Why haven’t you played BlazBlue yet?

September 29, 2009 at 6:57 pm Leave a comment

blazblueNo, it isn’t a misspelling. Yes, it is an absurdity. But beyond the over-the-top character designs and convoluted anime-style plotline is a fantastic 2D fighting game that looks great and plays better. Taking a step back from the tangled mess of advanced techniques that their previous fighter, Guilty Gear, had become in its later iterations, Arc System Works has taken a much simpler approach to their new game. Immediately apparent is the small character roster and comparatively slow gameplay. However, these few characters are more original, and have more depth, than the rosters of most other games, and the reduced speed makes the game less about reflexes and more about out-thinking your opponent (This reduction in speed can be seen in other gaming franchises as well. The change from Super Smash Brothers Melee to Brawl comes to mind, for instance. It seems that in the GameCube/PS2 era developers were making games faster simply because they now had the processing power to do so, and now they are realizing that a slightly slower game is more accessible and appealing for the majority of gamers).

Now, this is not to say that ArcSys has abandoned their competitive community. On the contrary, the game is still quite geared toward this scene, as evidenced by how closely they have worked with both members of Dustloop (the online Guilty Gear community) and arcade-goers to help balance and introduce the game to newcomers. Furthermore, a new version of the game, Continuum Shift, has already been announced (for arcade release first, and consoles later) that bears numerous balance tweaks and two new characters. Despite its flaws, Guilty Gear stood as one of the most well-balanced fighters on the market due to this very strategy of rereleasing the game to accomodate for the evolving play of the competitive community.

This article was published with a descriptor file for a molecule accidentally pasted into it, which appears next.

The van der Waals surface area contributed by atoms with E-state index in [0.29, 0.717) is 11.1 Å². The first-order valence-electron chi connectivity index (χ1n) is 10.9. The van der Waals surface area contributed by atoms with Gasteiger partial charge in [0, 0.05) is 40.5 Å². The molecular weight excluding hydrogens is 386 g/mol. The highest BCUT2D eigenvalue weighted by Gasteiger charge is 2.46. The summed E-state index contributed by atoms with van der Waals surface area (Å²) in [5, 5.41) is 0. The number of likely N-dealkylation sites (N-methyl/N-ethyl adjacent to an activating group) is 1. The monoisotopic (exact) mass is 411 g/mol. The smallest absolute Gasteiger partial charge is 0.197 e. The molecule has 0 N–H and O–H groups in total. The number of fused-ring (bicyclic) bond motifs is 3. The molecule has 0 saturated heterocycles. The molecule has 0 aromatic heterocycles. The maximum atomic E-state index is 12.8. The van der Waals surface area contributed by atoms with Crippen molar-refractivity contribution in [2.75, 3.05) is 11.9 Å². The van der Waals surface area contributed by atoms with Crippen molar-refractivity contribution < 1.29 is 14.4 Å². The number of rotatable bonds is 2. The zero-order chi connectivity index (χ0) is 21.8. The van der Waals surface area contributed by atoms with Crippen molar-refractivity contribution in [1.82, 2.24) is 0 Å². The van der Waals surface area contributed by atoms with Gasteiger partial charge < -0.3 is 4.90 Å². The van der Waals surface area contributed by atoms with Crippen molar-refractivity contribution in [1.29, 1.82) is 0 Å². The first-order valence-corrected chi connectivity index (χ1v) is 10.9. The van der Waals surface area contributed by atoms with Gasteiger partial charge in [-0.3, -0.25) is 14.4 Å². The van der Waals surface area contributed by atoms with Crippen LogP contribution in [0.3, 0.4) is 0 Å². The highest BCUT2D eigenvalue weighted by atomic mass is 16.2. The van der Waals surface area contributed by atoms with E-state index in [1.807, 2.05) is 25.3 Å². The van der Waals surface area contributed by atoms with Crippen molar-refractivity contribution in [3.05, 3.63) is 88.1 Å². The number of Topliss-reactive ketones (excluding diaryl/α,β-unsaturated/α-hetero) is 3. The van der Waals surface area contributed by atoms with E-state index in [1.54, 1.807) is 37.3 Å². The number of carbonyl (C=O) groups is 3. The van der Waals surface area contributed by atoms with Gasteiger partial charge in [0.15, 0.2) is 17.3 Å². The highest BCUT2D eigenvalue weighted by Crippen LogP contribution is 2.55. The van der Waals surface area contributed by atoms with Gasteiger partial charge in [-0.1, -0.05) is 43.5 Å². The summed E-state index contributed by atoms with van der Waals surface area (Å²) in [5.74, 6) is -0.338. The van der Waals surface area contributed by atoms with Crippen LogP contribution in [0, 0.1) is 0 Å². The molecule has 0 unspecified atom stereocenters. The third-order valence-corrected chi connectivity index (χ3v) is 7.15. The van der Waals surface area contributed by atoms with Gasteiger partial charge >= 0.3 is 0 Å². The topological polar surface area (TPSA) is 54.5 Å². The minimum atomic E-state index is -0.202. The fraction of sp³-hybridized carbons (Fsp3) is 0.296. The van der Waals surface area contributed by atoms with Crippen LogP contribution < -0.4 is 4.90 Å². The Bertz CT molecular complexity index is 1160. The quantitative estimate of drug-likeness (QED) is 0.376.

Heroism is one part courage, two parts ridiculous hair.

However, I worry that this strategy may be slowly becoming outdated, and I hope that ArcSys has the foresight to change with the increased freedoms that technology provides them. The most obvious of these changes is to release subsequent versions of the game via DLC. Beyond its convenience, it would be a financially sound decision for the company: I believe that more people would be aware of and willing to purchase an online add-on than they would an entirely new game, and the consumer would benefit from the lower price insured by DLC’s circumvention of manufacturing and shipping costs (There may actually be a fee for distributing wares online on consoles…though I’m sure disc-based production is still more costly).

Furthermore, I hope that ArcSys will not tie themselves down to the arcade standard of measuring competitive play in the future. Though I realize that the arcade scene in Japan is much more alive and robust than ours in the states, it seems that once our online capabilities have pushed input lag completely out of the picture (it’s still a problem on PSN and XBL at the moment, as even a frame or two can make a difference in this genre), the online community will become a much more competitive place, and a much larger (and international) pool from which to draw contructive feedback on the game. Eventually I like to imagine a system akin to those found in popular MMO’s: the company analyzing the current online metagame, and regularly “patching” it to ensure that characters are balanced properly. However, we are still some years away from being able to realize this goal, and at the moment, ArcSys is still leading the pack.


Entry filed under: BlazBlue, gaming. Tags: , .

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